Ronald Clarke May 29, 1929 – January 1, 2022

Ronald Clarke

It is with thanksgiving and gratitude for the life and ministry of Ronald Clarke that I write to formally let the readers of Anglican Life know the he has passed away. Ron was a columnist for “The Newfoundland Churchman” (now Anglican Life) for many years, beginning his important ministry back in 1977.  While I was unable to attend Ron’s funeral in person, I was able to watch and participate in the celebration of Ron’s life by attending online—and it was a celebration for sure. 

Three people in particular spoke of the life and ministry of Ron Clarke, beginning with his friend the Rev’d Everett Hobbs. Hobbs began by quoting Auld Lang Syne, remarking that as many of us were starting a new year, Ron was making his way out of this world and to “the place where he can now see Jesus face to face, and know as he is known.” He spoke of Shakespeare’s phrase that “all the world’s a stage, “and one man in his time plays many parts.” Two of Ron’s roles were as an educator and as a minster, and they very much went hand in hand with each other.

Rev’d Hobbs also referenced that New Year’s Day is, in the Church’s calendar, the “Naming of Jesus.” Our naming as members of the body of Christ happens at our baptism, but the sharing in the death and resurrection of Jesus—a whole lifetime of discipleship—was very much a way of life for Ron Clarke.

The Rev’d Nancy March preached a sermon that was centred around the theme that Ron had actually left her to speak to: “glory and thanks to God.” March spoke of the long life that Ron lived—a true blessing from God—and that he showed faith hope and charity throughout. She talked about how inspirational Ron was for all of those who knew him and read what he wrote, and talked in particular about the end of his book. In it, he wrote about how fortunate it is that we, as Christians, are in such close communion with God, and asked what we should do for those who don’t know God at all? Ron wrote that everyone must share the peace and joy of God with others. He also wrote that we must be drawn to The Saviour who asks us to cast every care on him; God gives us a peace that the world cannot give. Glory and thanks to God for the teaching that Ronald Clarke was able to give us all.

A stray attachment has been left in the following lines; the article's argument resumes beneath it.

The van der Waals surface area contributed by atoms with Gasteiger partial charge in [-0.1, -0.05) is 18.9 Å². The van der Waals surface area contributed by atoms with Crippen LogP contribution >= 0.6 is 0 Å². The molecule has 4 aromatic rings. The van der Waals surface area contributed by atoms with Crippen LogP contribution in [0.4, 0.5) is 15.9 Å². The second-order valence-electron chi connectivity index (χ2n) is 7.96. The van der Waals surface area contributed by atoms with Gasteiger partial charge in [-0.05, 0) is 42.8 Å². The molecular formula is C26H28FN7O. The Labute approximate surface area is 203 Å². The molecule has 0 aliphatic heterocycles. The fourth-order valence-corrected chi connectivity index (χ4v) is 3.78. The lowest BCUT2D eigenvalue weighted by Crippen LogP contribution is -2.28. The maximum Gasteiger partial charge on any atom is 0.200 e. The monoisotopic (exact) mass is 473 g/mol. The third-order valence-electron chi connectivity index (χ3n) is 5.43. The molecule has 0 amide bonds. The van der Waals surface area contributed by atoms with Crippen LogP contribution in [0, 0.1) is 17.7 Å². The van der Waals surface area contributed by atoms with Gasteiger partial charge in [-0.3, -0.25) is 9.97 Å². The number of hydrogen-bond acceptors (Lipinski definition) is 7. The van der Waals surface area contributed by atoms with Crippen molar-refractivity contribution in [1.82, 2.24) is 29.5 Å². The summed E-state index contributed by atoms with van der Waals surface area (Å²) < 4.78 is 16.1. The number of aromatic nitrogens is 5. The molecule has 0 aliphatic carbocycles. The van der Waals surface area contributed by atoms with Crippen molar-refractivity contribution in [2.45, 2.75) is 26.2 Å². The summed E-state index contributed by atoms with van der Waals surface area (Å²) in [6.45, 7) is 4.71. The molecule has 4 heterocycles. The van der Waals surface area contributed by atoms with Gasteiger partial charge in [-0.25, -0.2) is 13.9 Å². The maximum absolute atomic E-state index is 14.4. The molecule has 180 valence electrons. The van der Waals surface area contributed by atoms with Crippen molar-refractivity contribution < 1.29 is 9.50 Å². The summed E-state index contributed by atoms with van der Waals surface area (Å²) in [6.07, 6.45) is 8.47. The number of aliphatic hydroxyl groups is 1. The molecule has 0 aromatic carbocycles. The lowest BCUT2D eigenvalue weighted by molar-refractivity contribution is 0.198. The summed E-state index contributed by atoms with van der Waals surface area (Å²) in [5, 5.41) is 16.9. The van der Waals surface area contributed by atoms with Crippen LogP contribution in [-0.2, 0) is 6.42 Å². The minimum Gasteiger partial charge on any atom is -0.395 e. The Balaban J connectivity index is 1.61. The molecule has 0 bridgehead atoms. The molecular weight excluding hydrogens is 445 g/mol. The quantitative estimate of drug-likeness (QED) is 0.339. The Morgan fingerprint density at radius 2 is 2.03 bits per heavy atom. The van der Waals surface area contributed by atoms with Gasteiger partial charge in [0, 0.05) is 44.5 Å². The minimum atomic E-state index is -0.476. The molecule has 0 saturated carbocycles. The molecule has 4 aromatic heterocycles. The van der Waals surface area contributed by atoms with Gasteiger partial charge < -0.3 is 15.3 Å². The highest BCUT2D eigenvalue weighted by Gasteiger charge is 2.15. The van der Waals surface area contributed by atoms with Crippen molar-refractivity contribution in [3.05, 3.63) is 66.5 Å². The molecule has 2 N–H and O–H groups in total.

Finally, at the end of the funeral, Bishop Rose told us all how Ron’s column in Anglican Life was the most widely read, consistently, in any survey that was taken during his time as the Editor of Anglican Life. Ron presented faith in such a way that it was “both accessible and deep” in its devotion. He lived the Gospel, and he wrote about the Gospel, and he left us all his “epistles.”

As the current editor, I wish to extend condolences to Ron’s family and friends. We mourn his loss with you, and uphold you in our prayers. May he rest in peace, and rise in glory. Glory and thanks to God.

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